Valentine’s Day is a day which, like many other annual celebrations, has evolved over the years. Its roots lie in the Roman festival of Lupercalia – a fertility celebration which traditionally fell on February 15th each year. Pope Gelasius I, however, overhauled the pagan festival in 496 as a Christian festival and changed the date to February 14th – naming it St. Valentine’s Day.
Who was St. Valentine?
It’s unclear which St. Valentine Pope Gelasius I wanted to honour, as there had purportedly been three saints by that name. But the great coincidence is that all three St. Valentines were said to have been martyred on February 14.
The rumour which is said to hold the greatest favour with lovers across the world is that of St. Valentine who continued to secretly perform marriage ceremonies for young men after Roman emperor Claudius II prohibited young men from marriage – asking that they instead become soldiers. Valentine was subsequently apprehended and put to death.
The second legend places Valentine in jail and, in a scene reminiscent of Romeo and Juliet, in love with his jailer’s daughter. It is said that his last communication before death was a letter to his star-crossed lover, signed ‘from your Valentine’.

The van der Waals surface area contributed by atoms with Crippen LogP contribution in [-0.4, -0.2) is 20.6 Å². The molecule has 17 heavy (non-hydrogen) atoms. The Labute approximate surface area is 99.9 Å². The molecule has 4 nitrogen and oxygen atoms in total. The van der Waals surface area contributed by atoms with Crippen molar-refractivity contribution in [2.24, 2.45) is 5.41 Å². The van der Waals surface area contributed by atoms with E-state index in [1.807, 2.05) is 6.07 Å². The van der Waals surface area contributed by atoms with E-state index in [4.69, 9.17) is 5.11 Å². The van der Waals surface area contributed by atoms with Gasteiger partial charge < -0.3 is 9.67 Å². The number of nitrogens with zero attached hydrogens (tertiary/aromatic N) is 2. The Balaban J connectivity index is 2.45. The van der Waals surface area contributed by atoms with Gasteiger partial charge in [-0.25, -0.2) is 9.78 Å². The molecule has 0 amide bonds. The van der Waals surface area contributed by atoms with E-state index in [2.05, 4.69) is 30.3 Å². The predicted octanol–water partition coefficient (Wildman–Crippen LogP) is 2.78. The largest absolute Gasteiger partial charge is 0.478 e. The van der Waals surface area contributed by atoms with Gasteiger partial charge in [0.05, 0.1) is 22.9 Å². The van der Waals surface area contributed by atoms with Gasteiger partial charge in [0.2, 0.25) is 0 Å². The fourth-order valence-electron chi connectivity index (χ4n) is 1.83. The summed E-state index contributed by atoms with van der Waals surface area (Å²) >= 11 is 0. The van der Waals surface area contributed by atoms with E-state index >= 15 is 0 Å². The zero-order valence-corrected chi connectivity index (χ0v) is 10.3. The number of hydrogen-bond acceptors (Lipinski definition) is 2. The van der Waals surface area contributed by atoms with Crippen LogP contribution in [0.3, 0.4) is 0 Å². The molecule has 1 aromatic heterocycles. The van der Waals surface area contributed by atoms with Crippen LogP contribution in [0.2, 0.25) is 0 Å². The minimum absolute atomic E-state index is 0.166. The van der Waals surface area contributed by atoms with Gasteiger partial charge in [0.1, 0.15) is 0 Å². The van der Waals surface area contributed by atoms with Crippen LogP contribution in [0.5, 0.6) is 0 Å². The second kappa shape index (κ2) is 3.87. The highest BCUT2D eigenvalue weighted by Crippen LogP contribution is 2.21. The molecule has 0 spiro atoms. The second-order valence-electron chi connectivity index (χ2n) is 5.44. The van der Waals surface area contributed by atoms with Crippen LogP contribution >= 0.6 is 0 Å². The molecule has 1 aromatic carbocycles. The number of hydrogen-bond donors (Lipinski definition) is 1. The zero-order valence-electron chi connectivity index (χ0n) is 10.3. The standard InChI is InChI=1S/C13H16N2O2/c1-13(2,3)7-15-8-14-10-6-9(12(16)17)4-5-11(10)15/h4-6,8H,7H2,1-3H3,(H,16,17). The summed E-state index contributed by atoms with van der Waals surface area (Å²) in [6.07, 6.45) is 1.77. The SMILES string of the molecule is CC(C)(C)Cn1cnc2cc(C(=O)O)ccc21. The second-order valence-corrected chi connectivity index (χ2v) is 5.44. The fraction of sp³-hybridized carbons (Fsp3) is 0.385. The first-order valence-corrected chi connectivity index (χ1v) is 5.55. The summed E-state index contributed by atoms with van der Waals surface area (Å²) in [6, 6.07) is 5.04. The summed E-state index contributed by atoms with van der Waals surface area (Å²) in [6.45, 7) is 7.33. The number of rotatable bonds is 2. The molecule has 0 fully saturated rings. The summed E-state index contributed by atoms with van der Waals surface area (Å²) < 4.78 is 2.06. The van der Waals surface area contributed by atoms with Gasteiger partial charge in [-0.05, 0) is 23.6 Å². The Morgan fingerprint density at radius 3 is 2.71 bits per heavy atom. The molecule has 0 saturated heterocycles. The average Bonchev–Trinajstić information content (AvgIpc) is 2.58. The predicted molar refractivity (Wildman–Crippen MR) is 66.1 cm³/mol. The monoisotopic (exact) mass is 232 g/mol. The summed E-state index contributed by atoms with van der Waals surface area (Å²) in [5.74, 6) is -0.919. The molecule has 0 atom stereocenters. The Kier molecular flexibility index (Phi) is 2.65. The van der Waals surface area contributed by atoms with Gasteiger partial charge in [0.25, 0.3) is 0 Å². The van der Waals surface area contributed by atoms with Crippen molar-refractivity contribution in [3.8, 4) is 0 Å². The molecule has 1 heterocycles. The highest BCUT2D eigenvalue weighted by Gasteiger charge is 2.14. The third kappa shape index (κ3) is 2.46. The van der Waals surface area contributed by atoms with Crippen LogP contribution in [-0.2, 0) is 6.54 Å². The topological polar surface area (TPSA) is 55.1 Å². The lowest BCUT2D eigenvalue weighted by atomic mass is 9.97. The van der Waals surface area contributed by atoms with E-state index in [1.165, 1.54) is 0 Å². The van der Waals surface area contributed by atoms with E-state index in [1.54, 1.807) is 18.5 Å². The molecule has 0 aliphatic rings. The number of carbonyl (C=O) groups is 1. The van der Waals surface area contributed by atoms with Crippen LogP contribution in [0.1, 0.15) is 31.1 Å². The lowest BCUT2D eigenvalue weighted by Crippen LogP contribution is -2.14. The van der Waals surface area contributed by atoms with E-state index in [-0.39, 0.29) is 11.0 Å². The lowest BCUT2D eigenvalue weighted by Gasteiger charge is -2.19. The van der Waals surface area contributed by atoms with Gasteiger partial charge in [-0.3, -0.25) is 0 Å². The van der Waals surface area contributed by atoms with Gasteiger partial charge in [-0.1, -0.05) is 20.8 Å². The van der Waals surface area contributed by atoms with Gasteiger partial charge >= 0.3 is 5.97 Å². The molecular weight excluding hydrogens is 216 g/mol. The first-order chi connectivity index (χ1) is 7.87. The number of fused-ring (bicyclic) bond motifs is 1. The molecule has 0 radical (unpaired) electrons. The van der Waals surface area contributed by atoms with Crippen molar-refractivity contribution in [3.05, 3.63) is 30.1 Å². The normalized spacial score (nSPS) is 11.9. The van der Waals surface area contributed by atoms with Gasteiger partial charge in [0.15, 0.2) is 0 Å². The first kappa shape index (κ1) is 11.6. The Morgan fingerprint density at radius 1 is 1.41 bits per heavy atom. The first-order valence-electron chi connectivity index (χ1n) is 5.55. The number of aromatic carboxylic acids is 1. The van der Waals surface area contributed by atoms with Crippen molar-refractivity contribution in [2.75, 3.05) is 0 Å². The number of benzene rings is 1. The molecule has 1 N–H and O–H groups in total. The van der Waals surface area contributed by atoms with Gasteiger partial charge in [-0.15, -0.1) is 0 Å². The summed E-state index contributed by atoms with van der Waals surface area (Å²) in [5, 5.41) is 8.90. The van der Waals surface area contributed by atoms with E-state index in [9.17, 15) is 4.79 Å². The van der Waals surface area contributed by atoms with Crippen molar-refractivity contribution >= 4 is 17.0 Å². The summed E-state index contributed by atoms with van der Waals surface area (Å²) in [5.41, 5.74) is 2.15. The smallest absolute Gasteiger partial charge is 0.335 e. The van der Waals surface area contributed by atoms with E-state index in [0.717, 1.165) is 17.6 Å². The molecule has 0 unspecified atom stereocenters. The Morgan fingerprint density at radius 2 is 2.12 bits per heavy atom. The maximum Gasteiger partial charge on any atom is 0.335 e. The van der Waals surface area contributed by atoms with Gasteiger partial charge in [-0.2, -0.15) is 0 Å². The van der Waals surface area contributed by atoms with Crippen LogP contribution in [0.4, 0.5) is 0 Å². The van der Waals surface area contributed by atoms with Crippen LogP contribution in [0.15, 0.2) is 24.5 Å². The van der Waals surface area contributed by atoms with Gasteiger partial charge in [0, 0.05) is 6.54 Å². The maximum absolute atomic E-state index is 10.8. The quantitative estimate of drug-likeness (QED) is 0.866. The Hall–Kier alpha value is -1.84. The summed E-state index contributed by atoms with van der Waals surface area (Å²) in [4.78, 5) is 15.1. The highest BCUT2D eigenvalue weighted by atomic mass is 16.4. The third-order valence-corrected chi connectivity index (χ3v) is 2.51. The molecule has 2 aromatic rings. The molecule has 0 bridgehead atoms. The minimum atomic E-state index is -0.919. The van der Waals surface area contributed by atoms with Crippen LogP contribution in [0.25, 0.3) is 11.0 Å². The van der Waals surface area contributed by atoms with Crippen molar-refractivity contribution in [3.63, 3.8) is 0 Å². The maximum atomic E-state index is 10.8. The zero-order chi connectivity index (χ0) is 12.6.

But the most plausible Valentine’s story, and most in line with the ideals of the Catholic Church, seems to be centred not in Valentine’s passionate love (eros), but his Christian love (agape), as he was said to have been martyred for refusing to renounce his religion.
In 1969 the Catholic Church updated their liturgical calendar and removed feast days whose origins were questionable, which meant St. Valentine was, once more, killed off – although in a more abstract fashion.
The day that keeps on giving
Although removed from the liturgical calendar, this has not scrapped the day of amorous pursuits from the calendars of people worldwide.
And in South Africa in particular, our location and climate has made us one of the greatest romantic destinations for people all over the world. It is not only a day of love, but also a day which garners great income for the South African tourism and entertainment industries.
Of course, South African festivities include booking a table at local restaurants like Ocean Basket or Spur. Those with a bit more buck for their budget will probably opt for a more high-class candlelit endeavour or a picnic in the park with local delicacies like koeksisters, JC Le Roux and biltong. And no one can forget red roses, Lindt chocolates and cards from secret admirers. If you don’t want to deliver it yourself, you’re sure that NetFlorist can do it for you.
We hope you’ve already got some magic planned for this special day, whether you’re celebrating the love with your husband, girlfriend, dog, cat, children or at church – it really makes no difference, as long as you spread the love and spread the spirit of warmth and giving.